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An avid cyclist conceived the Clif Bar when he couldn't 'choke down one more' PowerBar.

Magazine ads purchased by Kali's SportNaturals Inc. (#253) portray star athletes--U.S. champion miler Regina Jacobs is one--as converts to its Clif Bar. "OK, I admit it," says a blurb attributed to Jacobs. "I used to eat PowerBars. Then I tried my first Clif Bar."

Kali's is seeking to piggyback on the best-selling PowerBar, which Olympic marathoner Brian Maxwell began marketing in 1986 as the high-performance athlete's alternative to a candy bar. Kali's unveiled the Clif Bar six years later as the taste-conscious athlete's alternative to the PowerBar. The company has been sounding an implicit appeal for converts ever since.

With the new ad campaign, the appeal is explicit.

Cofounder Gary Erickson, 40, is an avid cyclist and--of course--a convert himself. In the mid-1980s he and a friend, Lisa Thomas, 41, had a small business in Berkeley, Calif., baking all-natural Greek-style calzones and cookies and peddling them to coffee shops and groceries. The original company name, Kali's Sweets & Savories, honored Gary's grandmother, Kalliope, whose recipes had inspired them.

One hot day in 1989 Erickson and a buddy embarked on a fateful 175-mile bicycling trek around the San Francisco Bay area. For food they relied on PowerBars, which had quickly become de rigueur among avid California cyclists. Indeed, Maxwell's company, Powerfood Inc. (#22 on the 1992 Inc. 500), also based in Berkeley, was flourishing.

On his ride, Erickson recalls, he chowed down five PowerBars. "Then just came this moment where I said, 'That's it. I can't do this anymore. I can't choke down one more," he says. And he remembers turning to his friend and saying, "Man, we can make an energy bar. You know, we've got a bakery."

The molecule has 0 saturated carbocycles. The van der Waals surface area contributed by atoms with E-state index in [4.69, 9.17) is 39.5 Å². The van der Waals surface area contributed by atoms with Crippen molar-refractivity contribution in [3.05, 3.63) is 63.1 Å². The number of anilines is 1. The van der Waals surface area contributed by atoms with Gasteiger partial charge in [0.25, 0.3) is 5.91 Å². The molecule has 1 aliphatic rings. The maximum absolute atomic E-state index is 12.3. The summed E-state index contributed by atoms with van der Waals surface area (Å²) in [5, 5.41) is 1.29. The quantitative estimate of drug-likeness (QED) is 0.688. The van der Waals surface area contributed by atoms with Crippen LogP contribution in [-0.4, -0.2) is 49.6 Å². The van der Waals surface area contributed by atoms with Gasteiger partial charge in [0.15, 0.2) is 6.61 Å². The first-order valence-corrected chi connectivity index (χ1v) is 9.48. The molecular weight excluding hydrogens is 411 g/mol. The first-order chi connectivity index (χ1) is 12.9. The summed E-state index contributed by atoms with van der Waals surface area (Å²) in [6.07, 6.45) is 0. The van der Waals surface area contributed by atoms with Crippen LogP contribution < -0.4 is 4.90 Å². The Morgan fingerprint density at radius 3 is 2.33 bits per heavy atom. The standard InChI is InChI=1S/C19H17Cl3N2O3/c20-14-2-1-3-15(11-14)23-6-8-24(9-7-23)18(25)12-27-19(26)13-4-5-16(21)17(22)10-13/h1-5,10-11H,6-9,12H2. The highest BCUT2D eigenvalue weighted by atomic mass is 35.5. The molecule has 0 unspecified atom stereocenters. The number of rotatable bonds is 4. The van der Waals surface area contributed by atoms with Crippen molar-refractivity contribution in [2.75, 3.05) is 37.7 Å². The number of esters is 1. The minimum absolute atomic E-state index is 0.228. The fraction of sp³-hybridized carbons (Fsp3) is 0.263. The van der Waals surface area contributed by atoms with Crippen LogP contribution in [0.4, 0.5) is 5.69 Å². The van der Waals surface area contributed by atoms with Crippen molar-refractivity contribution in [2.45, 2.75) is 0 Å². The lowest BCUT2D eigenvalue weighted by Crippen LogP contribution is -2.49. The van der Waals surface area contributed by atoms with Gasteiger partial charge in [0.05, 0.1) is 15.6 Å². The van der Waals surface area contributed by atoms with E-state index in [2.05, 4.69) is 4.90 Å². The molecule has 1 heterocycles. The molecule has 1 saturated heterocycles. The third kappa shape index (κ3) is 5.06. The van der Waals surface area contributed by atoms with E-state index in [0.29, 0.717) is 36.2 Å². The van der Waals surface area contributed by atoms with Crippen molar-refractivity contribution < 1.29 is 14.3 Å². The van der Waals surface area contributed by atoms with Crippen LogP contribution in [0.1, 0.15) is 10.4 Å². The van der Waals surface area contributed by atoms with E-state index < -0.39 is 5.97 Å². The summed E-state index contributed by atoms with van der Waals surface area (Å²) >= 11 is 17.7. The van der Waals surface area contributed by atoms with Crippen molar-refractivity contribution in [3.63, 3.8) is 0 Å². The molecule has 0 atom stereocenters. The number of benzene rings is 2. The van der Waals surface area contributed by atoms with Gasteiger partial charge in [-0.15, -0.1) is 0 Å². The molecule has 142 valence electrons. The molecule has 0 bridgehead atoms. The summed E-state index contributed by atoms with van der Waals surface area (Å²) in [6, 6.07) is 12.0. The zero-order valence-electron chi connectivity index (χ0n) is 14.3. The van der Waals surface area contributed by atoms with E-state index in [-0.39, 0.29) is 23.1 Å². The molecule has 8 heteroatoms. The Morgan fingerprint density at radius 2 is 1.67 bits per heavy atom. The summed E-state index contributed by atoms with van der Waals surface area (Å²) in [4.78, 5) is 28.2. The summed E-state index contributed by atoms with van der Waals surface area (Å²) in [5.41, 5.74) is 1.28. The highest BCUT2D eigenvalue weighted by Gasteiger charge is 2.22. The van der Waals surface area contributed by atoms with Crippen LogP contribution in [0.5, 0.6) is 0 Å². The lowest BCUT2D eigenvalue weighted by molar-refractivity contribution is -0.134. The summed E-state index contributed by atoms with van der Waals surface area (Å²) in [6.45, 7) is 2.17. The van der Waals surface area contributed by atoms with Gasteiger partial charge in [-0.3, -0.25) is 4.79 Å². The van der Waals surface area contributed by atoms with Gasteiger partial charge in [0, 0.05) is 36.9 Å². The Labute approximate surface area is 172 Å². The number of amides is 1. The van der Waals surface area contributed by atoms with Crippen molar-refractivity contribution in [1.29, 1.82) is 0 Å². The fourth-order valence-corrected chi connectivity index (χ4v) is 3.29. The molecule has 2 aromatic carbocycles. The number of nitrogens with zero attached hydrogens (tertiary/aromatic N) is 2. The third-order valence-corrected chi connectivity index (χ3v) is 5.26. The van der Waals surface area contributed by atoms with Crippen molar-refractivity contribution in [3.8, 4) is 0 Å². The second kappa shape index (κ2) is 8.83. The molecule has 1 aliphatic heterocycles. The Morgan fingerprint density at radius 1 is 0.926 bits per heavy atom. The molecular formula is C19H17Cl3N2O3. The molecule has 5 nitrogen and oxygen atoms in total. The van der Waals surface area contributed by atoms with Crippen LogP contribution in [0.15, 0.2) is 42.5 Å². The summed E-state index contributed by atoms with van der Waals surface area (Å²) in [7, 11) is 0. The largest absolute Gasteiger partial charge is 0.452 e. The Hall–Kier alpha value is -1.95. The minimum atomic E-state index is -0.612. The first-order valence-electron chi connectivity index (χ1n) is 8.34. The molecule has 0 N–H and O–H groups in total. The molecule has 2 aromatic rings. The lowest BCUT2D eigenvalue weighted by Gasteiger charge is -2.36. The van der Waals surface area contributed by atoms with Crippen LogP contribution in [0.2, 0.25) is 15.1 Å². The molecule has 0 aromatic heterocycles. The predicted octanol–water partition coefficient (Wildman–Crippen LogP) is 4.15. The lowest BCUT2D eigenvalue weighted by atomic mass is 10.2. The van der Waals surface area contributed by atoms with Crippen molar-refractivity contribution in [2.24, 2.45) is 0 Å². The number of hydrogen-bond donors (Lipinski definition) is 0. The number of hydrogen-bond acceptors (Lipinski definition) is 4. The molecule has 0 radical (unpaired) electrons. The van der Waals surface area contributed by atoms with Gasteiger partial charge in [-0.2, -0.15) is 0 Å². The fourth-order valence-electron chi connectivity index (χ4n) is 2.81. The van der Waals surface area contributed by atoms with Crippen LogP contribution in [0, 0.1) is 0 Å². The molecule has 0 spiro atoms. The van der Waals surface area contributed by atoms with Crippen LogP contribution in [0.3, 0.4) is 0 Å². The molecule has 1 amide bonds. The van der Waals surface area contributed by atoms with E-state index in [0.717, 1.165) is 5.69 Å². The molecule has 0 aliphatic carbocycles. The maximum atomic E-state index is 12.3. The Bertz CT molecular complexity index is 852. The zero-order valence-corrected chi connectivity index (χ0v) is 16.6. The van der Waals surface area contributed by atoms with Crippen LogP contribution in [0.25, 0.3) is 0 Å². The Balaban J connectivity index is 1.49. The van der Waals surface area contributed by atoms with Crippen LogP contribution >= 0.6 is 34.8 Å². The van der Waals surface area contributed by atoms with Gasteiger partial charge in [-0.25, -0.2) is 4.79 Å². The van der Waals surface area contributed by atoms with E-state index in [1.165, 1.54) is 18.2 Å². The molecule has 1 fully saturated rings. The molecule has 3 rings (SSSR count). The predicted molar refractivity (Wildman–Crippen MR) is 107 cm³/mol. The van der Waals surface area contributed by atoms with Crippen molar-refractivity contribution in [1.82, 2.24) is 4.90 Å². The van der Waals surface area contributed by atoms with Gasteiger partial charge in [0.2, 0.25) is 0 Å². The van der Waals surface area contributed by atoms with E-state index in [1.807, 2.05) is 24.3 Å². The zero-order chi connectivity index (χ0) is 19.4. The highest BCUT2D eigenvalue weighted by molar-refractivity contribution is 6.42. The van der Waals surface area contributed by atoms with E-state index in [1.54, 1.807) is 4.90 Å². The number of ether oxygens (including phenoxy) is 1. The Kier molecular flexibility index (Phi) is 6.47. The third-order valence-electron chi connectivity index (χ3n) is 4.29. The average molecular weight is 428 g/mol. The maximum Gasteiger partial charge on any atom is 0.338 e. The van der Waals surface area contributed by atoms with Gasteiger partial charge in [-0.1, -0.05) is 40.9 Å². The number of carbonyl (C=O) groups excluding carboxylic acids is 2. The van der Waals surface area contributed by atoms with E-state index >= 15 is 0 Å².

By then PowerBar's astonishing success in defining a new food category had drawn a host of copycats. Erickson determined that Clif Bar would follow PowerBar's lead without copying it. "Our goal," he says, "was to come out with something that was 180 degrees different from what PowerBar was doing."

Over the next few months Erickson and Thomas worked to devise a recipe for a better-tasting, more-chewable version and to add a strategic marketing twist. Their breakthrough: imbuing the Clif Bar with an "all-natural" aura.

Kali's stressed that its energy bar contained only natural ingredients. Its first ad, for example, castigated PowerBar for containing "refined sugar and highly processed food." The ad proclaimed, "It's your body. You decide."

The point is nutritionally immaterial, retorts Brian Maxwell, who extols the PowerBar as superior in vitamins and minerals. "They're not an energy bar," he says of Clif Bar. "Basically, they're a natural cookie."

Kali's and Powerfood have dueled on the flavor front as well, concocting tastes like Real Berry (Kali's) and Wild Berry (Powerfood's), and they have diversified beyond energy bars into carbohydrate-rich goo packaged in toothpastelike tubes for athletes on the go. Still, Kali's produces nothing without the words "natural energy" imprinted on its packaging, close to the Clif Bar trademark. (The bar was named for Gary's father.)

This year the company's sales are projected to hit $22 million, still a small fraction of Powerfood's revenues, which will "exceed" $50 million, Maxwell says. Erickson describes himself as "breathing down" Maxwell's neck. But the only breath Maxwell admits to feeling is that of jumbo Mars Inc., which this year is blitzing the market with an energy entry of its own, the VO2 Max.